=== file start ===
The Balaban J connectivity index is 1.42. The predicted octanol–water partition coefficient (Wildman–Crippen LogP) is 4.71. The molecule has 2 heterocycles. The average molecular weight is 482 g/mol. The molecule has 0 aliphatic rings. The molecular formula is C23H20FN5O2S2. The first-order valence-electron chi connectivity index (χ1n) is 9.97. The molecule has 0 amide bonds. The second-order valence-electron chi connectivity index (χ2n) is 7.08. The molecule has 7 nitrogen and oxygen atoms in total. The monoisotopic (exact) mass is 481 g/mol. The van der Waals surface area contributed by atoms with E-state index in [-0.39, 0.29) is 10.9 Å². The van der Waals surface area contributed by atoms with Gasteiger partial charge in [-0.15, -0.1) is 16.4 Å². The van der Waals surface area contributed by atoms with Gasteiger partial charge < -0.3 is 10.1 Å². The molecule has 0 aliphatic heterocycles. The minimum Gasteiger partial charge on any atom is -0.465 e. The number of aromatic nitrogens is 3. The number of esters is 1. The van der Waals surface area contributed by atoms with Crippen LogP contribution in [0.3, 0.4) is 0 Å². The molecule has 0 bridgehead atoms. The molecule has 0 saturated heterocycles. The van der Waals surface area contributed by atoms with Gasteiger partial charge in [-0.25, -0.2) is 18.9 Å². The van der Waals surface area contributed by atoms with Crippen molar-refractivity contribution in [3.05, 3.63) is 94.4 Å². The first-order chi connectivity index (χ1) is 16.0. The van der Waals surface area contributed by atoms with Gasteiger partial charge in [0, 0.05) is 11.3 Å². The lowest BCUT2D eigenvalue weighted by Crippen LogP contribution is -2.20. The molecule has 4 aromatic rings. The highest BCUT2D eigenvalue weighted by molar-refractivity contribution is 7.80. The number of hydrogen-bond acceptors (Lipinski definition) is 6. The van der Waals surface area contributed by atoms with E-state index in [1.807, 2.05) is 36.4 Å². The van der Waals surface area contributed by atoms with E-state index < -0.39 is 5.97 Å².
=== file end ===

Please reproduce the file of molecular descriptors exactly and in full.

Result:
The Balaban J connectivity index is 1.42. The predicted octanol–water partition coefficient (Wildman–Crippen LogP) is 4.71. The molecule has 2 heterocycles. The average molecular weight is 482 g/mol. The molecule has 0 aliphatic rings. The molecular formula is C23H20FN5O2S2. The first-order valence-electron chi connectivity index (χ1n) is 9.97. The molecule has 0 amide bonds. The second-order valence-electron chi connectivity index (χ2n) is 7.08. The molecule has 7 nitrogen and oxygen atoms in total. The monoisotopic (exact) mass is 481 g/mol. The van der Waals surface area contributed by atoms with E-state index in [-0.39, 0.29) is 10.9 Å². The van der Waals surface area contributed by atoms with Gasteiger partial charge in [-0.15, -0.1) is 16.4 Å². The van der Waals surface area contributed by atoms with Gasteiger partial charge < -0.3 is 10.1 Å². The molecule has 0 aliphatic heterocycles. The minimum Gasteiger partial charge on any atom is -0.465 e. The number of aromatic nitrogens is 3. The number of esters is 1. The van der Waals surface area contributed by atoms with Crippen LogP contribution in [0.3, 0.4) is 0 Å². The molecule has 0 bridgehead atoms. The molecule has 0 saturated heterocycles. The van der Waals surface area contributed by atoms with Gasteiger partial charge in [-0.25, -0.2) is 18.9 Å². The van der Waals surface area contributed by atoms with Crippen molar-refractivity contribution in [3.05, 3.63) is 94.4 Å². The first-order chi connectivity index (χ1) is 16.0. The van der Waals surface area contributed by atoms with Gasteiger partial charge in [0, 0.05) is 11.3 Å². The lowest BCUT2D eigenvalue weighted by Crippen LogP contribution is -2.20. The molecule has 4 aromatic rings. The highest BCUT2D eigenvalue weighted by molar-refractivity contribution is 7.80. The number of hydrogen-bond acceptors (Lipinski definition) is 6. The van der Waals surface area contributed by atoms with E-state index in [1.807, 2.05) is 36.4 Å². The van der Waals surface area contributed by atoms with E-state index < -0.39 is 5.97 Å².